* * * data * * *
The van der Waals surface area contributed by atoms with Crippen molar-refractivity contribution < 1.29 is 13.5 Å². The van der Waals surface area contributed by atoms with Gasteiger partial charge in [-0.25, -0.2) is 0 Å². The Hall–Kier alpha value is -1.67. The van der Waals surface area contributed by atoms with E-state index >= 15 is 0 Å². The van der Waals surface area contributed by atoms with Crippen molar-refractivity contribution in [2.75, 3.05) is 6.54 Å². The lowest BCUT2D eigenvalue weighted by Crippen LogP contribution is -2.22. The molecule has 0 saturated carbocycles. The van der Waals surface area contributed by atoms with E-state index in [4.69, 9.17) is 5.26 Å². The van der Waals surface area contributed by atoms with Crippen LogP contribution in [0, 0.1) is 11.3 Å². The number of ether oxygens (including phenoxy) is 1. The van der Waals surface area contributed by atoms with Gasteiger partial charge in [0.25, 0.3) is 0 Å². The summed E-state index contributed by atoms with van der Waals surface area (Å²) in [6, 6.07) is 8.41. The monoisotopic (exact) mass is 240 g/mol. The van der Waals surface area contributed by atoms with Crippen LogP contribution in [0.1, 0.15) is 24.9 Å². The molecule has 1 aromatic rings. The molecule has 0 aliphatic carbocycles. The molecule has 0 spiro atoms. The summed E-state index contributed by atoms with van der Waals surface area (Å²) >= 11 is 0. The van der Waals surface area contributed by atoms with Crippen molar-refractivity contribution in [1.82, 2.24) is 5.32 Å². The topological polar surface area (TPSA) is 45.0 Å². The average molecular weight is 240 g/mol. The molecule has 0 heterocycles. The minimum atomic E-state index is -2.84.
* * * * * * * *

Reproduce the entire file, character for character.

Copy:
The van der Waals surface area contributed by atoms with Crippen molar-refractivity contribution < 1.29 is 13.5 Å². The van der Waals surface area contributed by atoms with Gasteiger partial charge in [-0.25, -0.2) is 0 Å². The Hall–Kier alpha value is -1.67. The van der Waals surface area contributed by atoms with E-state index >= 15 is 0 Å². The van der Waals surface area contributed by atoms with Crippen molar-refractivity contribution in [2.75, 3.05) is 6.54 Å². The lowest BCUT2D eigenvalue weighted by Crippen LogP contribution is -2.22. The molecule has 0 saturated carbocycles. The van der Waals surface area contributed by atoms with E-state index in [4.69, 9.17) is 5.26 Å². The van der Waals surface area contributed by atoms with Crippen LogP contribution in [0, 0.1) is 11.3 Å². The number of ether oxygens (including phenoxy) is 1. The van der Waals surface area contributed by atoms with Gasteiger partial charge in [0.25, 0.3) is 0 Å². The summed E-state index contributed by atoms with van der Waals surface area (Å²) in [6, 6.07) is 8.41. The monoisotopic (exact) mass is 240 g/mol. The van der Waals surface area contributed by atoms with Crippen LogP contribution in [0.1, 0.15) is 24.9 Å². The molecule has 1 aromatic rings. The molecule has 0 aliphatic carbocycles. The molecule has 0 spiro atoms. The summed E-state index contributed by atoms with van der Waals surface area (Å²) >= 11 is 0. The van der Waals surface area contributed by atoms with Crippen molar-refractivity contribution in [1.82, 2.24) is 5.32 Å². The topological polar surface area (TPSA) is 45.0 Å². The average molecular weight is 240 g/mol. The molecule has 0 heterocycles. The minimum atomic E-state index is -2.84.